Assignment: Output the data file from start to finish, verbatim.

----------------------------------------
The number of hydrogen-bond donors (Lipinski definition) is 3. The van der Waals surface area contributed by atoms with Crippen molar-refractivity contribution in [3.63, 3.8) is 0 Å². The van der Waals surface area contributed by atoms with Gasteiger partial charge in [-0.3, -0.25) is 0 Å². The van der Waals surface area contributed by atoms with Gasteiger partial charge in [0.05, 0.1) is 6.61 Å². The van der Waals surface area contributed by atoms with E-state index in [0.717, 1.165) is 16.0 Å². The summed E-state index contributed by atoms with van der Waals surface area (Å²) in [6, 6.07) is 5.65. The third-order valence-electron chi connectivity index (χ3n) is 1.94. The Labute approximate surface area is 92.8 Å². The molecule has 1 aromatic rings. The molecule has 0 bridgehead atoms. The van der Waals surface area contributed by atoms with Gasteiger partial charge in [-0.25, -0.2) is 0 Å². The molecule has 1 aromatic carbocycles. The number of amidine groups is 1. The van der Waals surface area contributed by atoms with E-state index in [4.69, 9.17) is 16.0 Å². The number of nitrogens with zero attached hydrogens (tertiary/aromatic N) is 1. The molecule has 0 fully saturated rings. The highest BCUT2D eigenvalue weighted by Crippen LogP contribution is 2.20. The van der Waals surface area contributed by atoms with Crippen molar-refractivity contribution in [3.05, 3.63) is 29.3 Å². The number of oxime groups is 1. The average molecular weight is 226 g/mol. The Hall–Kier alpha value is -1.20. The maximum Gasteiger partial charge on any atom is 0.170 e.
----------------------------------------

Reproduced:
The number of hydrogen-bond donors (Lipinski definition) is 3. The van der Waals surface area contributed by atoms with Crippen molar-refractivity contribution in [3.63, 3.8) is 0 Å². The van der Waals surface area contributed by atoms with Gasteiger partial charge in [-0.3, -0.25) is 0 Å². The van der Waals surface area contributed by atoms with Gasteiger partial charge in [0.05, 0.1) is 6.61 Å². The van der Waals surface area contributed by atoms with E-state index in [0.717, 1.165) is 16.0 Å². The summed E-state index contributed by atoms with van der Waals surface area (Å²) in [6, 6.07) is 5.65. The third-order valence-electron chi connectivity index (χ3n) is 1.94. The Labute approximate surface area is 92.8 Å². The molecule has 1 aromatic rings. The molecule has 0 bridgehead atoms. The van der Waals surface area contributed by atoms with Gasteiger partial charge in [-0.25, -0.2) is 0 Å². The molecule has 1 aromatic carbocycles. The number of amidine groups is 1. The van der Waals surface area contributed by atoms with E-state index in [4.69, 9.17) is 16.0 Å². The number of nitrogens with zero attached hydrogens (tertiary/aromatic N) is 1. The molecule has 0 fully saturated rings. The highest BCUT2D eigenvalue weighted by Crippen LogP contribution is 2.20. The van der Waals surface area contributed by atoms with Crippen molar-refractivity contribution in [3.05, 3.63) is 29.3 Å². The number of oxime groups is 1. The average molecular weight is 226 g/mol. The Hall–Kier alpha value is -1.20. The maximum Gasteiger partial charge on any atom is 0.170 e.